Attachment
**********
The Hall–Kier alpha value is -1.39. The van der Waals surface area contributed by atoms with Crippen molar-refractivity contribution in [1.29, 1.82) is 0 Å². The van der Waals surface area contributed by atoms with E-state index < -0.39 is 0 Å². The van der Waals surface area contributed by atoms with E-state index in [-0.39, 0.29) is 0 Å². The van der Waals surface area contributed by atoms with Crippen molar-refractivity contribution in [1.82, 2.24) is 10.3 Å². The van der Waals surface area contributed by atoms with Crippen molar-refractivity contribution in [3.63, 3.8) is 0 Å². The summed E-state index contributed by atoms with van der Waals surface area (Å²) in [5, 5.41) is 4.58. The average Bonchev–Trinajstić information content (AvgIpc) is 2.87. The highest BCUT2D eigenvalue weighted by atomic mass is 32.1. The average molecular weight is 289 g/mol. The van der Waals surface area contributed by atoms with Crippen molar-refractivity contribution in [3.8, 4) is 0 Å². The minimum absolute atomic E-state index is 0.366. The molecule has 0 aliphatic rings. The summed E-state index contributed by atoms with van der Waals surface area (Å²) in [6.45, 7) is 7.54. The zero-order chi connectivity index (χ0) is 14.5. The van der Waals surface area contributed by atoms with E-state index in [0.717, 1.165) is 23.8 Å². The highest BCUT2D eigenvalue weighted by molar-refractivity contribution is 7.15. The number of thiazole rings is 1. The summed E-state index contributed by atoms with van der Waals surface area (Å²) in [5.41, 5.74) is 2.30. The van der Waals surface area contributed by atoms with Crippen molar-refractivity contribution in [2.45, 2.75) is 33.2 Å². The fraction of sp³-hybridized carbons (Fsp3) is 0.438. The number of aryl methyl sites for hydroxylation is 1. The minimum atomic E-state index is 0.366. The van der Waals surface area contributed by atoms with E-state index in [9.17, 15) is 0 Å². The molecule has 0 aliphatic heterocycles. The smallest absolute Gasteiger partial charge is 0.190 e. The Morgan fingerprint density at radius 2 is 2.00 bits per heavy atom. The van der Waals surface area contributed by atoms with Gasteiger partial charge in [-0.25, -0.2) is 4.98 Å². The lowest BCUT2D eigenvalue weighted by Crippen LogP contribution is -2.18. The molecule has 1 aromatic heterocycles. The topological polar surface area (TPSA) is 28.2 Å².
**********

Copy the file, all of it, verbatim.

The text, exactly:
The Hall–Kier alpha value is -1.39. The van der Waals surface area contributed by atoms with Crippen molar-refractivity contribution in [1.29, 1.82) is 0 Å². The van der Waals surface area contributed by atoms with E-state index < -0.39 is 0 Å². The van der Waals surface area contributed by atoms with E-state index in [-0.39, 0.29) is 0 Å². The van der Waals surface area contributed by atoms with Crippen molar-refractivity contribution in [1.82, 2.24) is 10.3 Å². The van der Waals surface area contributed by atoms with Crippen molar-refractivity contribution in [3.63, 3.8) is 0 Å². The summed E-state index contributed by atoms with van der Waals surface area (Å²) in [5, 5.41) is 4.58. The average Bonchev–Trinajstić information content (AvgIpc) is 2.87. The highest BCUT2D eigenvalue weighted by atomic mass is 32.1. The average molecular weight is 289 g/mol. The van der Waals surface area contributed by atoms with Crippen molar-refractivity contribution in [3.8, 4) is 0 Å². The minimum absolute atomic E-state index is 0.366. The molecule has 0 aliphatic rings. The summed E-state index contributed by atoms with van der Waals surface area (Å²) in [6.45, 7) is 7.54. The zero-order chi connectivity index (χ0) is 14.5. The van der Waals surface area contributed by atoms with E-state index in [0.717, 1.165) is 23.8 Å². The highest BCUT2D eigenvalue weighted by molar-refractivity contribution is 7.15. The number of thiazole rings is 1. The summed E-state index contributed by atoms with van der Waals surface area (Å²) in [5.41, 5.74) is 2.30. The van der Waals surface area contributed by atoms with Crippen molar-refractivity contribution in [2.45, 2.75) is 33.2 Å². The fraction of sp³-hybridized carbons (Fsp3) is 0.438. The number of aryl methyl sites for hydroxylation is 1. The minimum atomic E-state index is 0.366. The van der Waals surface area contributed by atoms with E-state index in [9.17, 15) is 0 Å². The molecule has 0 aliphatic heterocycles. The smallest absolute Gasteiger partial charge is 0.190 e. The Morgan fingerprint density at radius 2 is 2.00 bits per heavy atom. The van der Waals surface area contributed by atoms with Gasteiger partial charge in [-0.25, -0.2) is 4.98 Å². The lowest BCUT2D eigenvalue weighted by Crippen LogP contribution is -2.18. The molecule has 1 aromatic heterocycles. The topological polar surface area (TPSA) is 28.2 Å².